FIG. 4 shows an exemplary embodiment of a circuit which is part of control and security logic 4 and performs and aforesaid function.
The circuit shown in FIG. 4 consists essentially of a monoflop 14 with a Schmitt-trigger input, a flipflop 15 and gates 11, 12, 13 for blocking input lines φ, C1 and C2.
Upon application of supply voltage Vcc, monoflop 14 with the Schmitt-trigger input generates a predefined pulse. For this purpose the Schmitt-trigger input is connected with the supply voltage via a delay circuit 17 (RC element). The pulse generated by the monoflop leads to set input S of flipflop 15, so that the latter is switched to a predefined state regardless of what signal is conducted by reset line R leading to clock input T of the flipflop. The inverting output of the flipflop, which has the state of logic 0 in the selected logic, is connected with AND gates 11, 12, 13 so that they block input lines φ, C1 and C2 in this phase.
The pulse generated automatically by monoflop 14 upon application of the supply voltage can also be used to switch any other circuit elements to predefined initial states.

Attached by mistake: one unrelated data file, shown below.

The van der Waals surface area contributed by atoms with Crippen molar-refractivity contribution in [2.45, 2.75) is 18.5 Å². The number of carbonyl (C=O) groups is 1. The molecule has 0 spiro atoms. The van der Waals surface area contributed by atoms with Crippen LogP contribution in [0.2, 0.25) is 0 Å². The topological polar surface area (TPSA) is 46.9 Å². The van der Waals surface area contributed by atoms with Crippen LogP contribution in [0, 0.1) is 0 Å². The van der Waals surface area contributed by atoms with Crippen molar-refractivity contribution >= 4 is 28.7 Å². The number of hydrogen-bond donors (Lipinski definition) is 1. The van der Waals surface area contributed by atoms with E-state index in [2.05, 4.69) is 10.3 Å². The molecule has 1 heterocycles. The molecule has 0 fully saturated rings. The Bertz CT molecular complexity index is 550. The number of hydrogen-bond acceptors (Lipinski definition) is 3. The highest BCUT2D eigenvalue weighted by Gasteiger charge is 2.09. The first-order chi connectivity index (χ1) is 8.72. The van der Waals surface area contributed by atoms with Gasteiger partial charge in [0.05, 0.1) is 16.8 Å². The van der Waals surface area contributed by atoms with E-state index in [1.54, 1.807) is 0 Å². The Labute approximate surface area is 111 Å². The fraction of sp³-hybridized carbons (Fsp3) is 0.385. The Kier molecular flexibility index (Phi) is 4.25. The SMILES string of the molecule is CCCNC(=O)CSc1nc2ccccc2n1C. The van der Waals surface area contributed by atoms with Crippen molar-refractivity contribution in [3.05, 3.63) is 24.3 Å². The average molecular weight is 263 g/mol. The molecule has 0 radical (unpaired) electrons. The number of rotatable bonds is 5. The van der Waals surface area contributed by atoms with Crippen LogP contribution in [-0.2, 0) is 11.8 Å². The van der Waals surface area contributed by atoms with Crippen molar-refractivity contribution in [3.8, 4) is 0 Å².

A reset pulse is now required to make the circuit operable. This pulse is utilized as a loading pulse for counter 3, on the one hand, and simultaneously or with a delay as a reset pulse for flipflop 15, on the other hand. With the loading pulse the content of memory 2 is transferred to counter 3. For this purpose the counter is equipped with so-called set inputs to which the information of memory 2 is applied. With the reset pulse, which leads to the clock input of flipflop 15, the inverting output of flipflop 15 is set to logic 1, thereby enabling the clock input and the control lines.
The circuit explained thus ensures that the circuit only be operated when the last memory content (residual value) has been transferred to the counter as the initial value for the following transaction.
As mentioned, a second function of the circuit relevant in terms of security is that the counter solely counts in one predefined direction. A binary counter constructed, for example, of a plurality of flipflops makes available at its non-inverting outputs, in the usual configuration, a binary number which is increased by one at every clock pulse, and accordingly at its inverting outputs a binary number which is reduced by one at each clock pulse.
By hard-wired decoding of the desired counter outputs, the necessary function can be realized in a simple manner.
Finally, a third function of the control and logic circuit relevant in terms of security is that the so-called overflow of the counter is detected and the circuit blocked in case of an overflow or before an overflow.